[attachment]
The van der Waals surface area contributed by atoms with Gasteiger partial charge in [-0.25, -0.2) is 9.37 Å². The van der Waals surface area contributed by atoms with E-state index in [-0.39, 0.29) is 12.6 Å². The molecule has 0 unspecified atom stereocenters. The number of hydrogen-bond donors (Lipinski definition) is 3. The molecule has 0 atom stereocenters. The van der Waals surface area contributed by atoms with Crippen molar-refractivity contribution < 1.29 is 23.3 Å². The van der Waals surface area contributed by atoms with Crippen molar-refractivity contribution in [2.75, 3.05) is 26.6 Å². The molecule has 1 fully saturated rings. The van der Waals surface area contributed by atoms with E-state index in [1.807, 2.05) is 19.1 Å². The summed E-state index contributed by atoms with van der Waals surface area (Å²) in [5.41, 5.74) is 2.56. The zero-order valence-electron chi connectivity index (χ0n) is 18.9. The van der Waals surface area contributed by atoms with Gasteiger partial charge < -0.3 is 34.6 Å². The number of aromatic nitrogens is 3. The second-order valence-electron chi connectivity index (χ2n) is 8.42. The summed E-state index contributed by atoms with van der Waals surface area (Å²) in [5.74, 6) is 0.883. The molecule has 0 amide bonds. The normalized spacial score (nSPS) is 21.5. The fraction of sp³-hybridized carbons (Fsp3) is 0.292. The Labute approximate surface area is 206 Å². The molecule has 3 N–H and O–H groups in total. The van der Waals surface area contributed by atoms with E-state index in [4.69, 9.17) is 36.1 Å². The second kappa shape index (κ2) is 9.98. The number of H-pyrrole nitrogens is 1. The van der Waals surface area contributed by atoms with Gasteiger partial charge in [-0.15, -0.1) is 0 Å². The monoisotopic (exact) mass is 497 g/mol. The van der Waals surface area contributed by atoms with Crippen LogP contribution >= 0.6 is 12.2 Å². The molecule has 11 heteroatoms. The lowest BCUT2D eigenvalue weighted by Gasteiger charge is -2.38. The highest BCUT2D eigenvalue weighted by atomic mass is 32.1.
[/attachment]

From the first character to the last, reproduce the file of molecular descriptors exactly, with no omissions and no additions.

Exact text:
The van der Waals surface area contributed by atoms with Gasteiger partial charge in [-0.25, -0.2) is 9.37 Å². The van der Waals surface area contributed by atoms with E-state index in [-0.39, 0.29) is 12.6 Å². The molecule has 0 unspecified atom stereocenters. The number of hydrogen-bond donors (Lipinski definition) is 3. The molecule has 0 atom stereocenters. The van der Waals surface area contributed by atoms with Crippen molar-refractivity contribution < 1.29 is 23.3 Å². The van der Waals surface area contributed by atoms with Crippen molar-refractivity contribution in [2.75, 3.05) is 26.6 Å². The molecule has 1 fully saturated rings. The van der Waals surface area contributed by atoms with E-state index in [1.807, 2.05) is 19.1 Å². The summed E-state index contributed by atoms with van der Waals surface area (Å²) in [5.41, 5.74) is 2.56. The zero-order valence-electron chi connectivity index (χ0n) is 18.9. The van der Waals surface area contributed by atoms with Gasteiger partial charge < -0.3 is 34.6 Å². The number of aromatic nitrogens is 3. The second-order valence-electron chi connectivity index (χ2n) is 8.42. The summed E-state index contributed by atoms with van der Waals surface area (Å²) in [5.74, 6) is 0.883. The molecule has 0 amide bonds. The normalized spacial score (nSPS) is 21.5. The fraction of sp³-hybridized carbons (Fsp3) is 0.292. The Labute approximate surface area is 206 Å². The molecule has 3 N–H and O–H groups in total. The van der Waals surface area contributed by atoms with E-state index in [4.69, 9.17) is 36.1 Å². The second kappa shape index (κ2) is 9.98. The number of H-pyrrole nitrogens is 1. The van der Waals surface area contributed by atoms with Gasteiger partial charge in [-0.15, -0.1) is 0 Å². The monoisotopic (exact) mass is 497 g/mol. The van der Waals surface area contributed by atoms with Crippen LogP contribution >= 0.6 is 12.2 Å². The molecule has 11 heteroatoms. The lowest BCUT2D eigenvalue weighted by Gasteiger charge is -2.38. The highest BCUT2D eigenvalue weighted by atomic mass is 32.1.